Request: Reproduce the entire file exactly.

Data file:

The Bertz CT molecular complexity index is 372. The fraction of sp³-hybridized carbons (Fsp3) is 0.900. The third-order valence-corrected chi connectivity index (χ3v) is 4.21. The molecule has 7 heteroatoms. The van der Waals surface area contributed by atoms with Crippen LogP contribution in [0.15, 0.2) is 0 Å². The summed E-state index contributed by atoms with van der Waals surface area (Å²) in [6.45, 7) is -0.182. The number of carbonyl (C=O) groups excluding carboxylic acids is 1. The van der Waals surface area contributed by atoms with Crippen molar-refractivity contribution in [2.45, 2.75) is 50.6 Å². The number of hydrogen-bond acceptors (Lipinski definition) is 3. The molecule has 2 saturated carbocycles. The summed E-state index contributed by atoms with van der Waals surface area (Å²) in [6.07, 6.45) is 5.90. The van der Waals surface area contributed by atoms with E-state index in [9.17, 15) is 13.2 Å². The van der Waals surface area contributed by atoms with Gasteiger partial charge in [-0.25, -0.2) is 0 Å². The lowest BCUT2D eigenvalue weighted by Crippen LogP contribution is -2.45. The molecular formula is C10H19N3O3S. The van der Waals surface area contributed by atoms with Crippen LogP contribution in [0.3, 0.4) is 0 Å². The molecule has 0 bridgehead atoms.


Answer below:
The Bertz CT molecular complexity index is 372. The fraction of sp³-hybridized carbons (Fsp3) is 0.900. The third-order valence-corrected chi connectivity index (χ3v) is 4.21. The molecule has 7 heteroatoms. The van der Waals surface area contributed by atoms with Crippen LogP contribution in [0.15, 0.2) is 0 Å². The summed E-state index contributed by atoms with van der Waals surface area (Å²) in [6.45, 7) is -0.182. The number of carbonyl (C=O) groups excluding carboxylic acids is 1. The van der Waals surface area contributed by atoms with Crippen molar-refractivity contribution in [2.45, 2.75) is 50.6 Å². The number of hydrogen-bond acceptors (Lipinski definition) is 3. The molecule has 2 saturated carbocycles. The summed E-state index contributed by atoms with van der Waals surface area (Å²) in [6.07, 6.45) is 5.90. The van der Waals surface area contributed by atoms with E-state index in [9.17, 15) is 13.2 Å². The van der Waals surface area contributed by atoms with Gasteiger partial charge in [-0.25, -0.2) is 0 Å². The lowest BCUT2D eigenvalue weighted by Crippen LogP contribution is -2.45. The molecular formula is C10H19N3O3S. The van der Waals surface area contributed by atoms with Crippen LogP contribution in [0.3, 0.4) is 0 Å². The molecule has 0 bridgehead atoms.